By Susan Guyett
(Reuters) - The Indiana state Senate on Wednesday gave final approval to a new law allowing workers at unionized businesses to avoid paying union dues, the last major legislative hurdle to making Indiana the first "right-to-work" state in the nation's manufacturing belt.
No state has approved a right-to-work law since Oklahoma a decade ago, and Indiana is being closely watched nationwide during a presidential election year. The Senate vote of 28 to 22 was followed by calls of "shame, shame" from members of the public outside the chamber.
Governor Mitch Daniels will likely sign the bill Wednesday. The measure was given preliminary approval by both chambers of the Republican-majority Indiana legislature last month.
Supporters of right-to-work, led by the state's Republican governor, say it is needed to bring business and jobs to the state. Opponents call it "union busting" and say it will lower the wages of workers.
"For me it's all about jobs," said Republican Senator Carlin Yoder, the bill's main sponsor.
He said the bill won't prevent anyone from joining a union. "It is simply allowing those individuals to decide for themselves if they want to pay union dues or not," Yoder said during the floor debate Wednesday.
Senate Minority Leader Vi Simpson, a Democrat, called the notion that many employers will be attracted to Indiana because of the law a "myth."
"Right-to work is a race to the bottom, it's a downward spiral to lower wages and fewer benefits," Simpson said.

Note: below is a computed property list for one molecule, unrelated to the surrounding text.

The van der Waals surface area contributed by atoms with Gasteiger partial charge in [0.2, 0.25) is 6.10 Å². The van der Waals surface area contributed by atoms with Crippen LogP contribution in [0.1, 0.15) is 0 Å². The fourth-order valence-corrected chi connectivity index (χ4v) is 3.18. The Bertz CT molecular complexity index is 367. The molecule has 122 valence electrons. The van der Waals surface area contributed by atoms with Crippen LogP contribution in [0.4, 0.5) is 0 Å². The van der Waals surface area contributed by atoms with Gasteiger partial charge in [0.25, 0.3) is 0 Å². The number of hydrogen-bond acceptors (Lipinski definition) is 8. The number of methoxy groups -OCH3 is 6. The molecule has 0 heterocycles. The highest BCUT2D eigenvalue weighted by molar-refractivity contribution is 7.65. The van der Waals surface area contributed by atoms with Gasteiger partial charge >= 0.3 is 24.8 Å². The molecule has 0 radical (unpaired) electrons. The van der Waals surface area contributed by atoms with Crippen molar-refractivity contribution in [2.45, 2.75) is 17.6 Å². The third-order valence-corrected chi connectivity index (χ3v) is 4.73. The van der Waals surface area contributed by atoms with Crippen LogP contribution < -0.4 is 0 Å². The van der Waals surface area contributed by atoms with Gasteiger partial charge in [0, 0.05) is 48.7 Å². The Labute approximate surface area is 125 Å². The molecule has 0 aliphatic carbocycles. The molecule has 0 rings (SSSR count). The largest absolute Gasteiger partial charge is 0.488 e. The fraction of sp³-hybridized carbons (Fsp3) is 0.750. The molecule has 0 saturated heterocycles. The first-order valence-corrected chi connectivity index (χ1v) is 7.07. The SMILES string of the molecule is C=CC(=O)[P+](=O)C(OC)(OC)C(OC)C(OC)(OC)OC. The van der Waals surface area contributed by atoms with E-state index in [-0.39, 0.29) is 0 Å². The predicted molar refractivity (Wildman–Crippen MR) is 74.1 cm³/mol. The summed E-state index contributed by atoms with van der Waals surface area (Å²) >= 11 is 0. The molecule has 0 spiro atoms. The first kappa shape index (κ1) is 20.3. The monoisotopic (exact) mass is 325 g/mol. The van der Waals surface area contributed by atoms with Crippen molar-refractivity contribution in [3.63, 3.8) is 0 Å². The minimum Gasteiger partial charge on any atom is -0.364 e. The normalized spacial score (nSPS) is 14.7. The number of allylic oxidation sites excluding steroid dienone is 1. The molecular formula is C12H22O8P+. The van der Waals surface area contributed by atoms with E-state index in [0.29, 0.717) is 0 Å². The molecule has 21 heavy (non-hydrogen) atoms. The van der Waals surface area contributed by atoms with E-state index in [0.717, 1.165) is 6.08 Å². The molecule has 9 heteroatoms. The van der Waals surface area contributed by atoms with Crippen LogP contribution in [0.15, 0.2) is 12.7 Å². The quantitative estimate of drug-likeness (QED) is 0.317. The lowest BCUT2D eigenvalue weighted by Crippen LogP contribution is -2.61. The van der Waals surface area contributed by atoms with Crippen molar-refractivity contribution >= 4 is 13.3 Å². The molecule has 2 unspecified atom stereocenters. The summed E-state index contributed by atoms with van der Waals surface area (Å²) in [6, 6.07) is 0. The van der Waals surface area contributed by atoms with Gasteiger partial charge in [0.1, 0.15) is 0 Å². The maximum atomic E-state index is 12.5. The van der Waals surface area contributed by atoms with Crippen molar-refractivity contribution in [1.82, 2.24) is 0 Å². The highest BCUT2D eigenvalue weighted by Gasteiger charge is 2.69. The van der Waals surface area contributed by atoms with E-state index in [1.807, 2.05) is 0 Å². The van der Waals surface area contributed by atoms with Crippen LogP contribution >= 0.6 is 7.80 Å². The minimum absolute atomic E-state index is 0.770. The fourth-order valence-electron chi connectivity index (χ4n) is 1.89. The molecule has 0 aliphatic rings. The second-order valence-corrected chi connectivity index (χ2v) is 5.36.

Governor Daniels, who considered running for president last year and gave the Republican response to President Barack Obama's State of the Union message last Tuesday, has made passage of right-to-work one of his priorities for this year.
Indiana would join 22 other states with right-to-work laws, most of them in the South and West. Indiana's action could encourage other states to pass similar laws.
Democrats and their union supporters tried to slow the bill by boycotting the legislature and other delaying tactics, but Republicans supportive of right-to-work control both chambers of the legislature and the governor's office.
Organized labor could be a significant issue during the 2012 election year. In addition to the Indiana action, Democrats and unions are hoping to recall Wisconsin's Republican Governor Scott Walker after he championed a new law that severely restricted collective bargaining powers of public sector unions in the state.
Ohio turned back similar attempts to curb public sector unions last year, voting in a state referendum against the proposal.
(Reporting by Susan Guyett,; Editing by Mary Wisniewski and Paul Thomasch)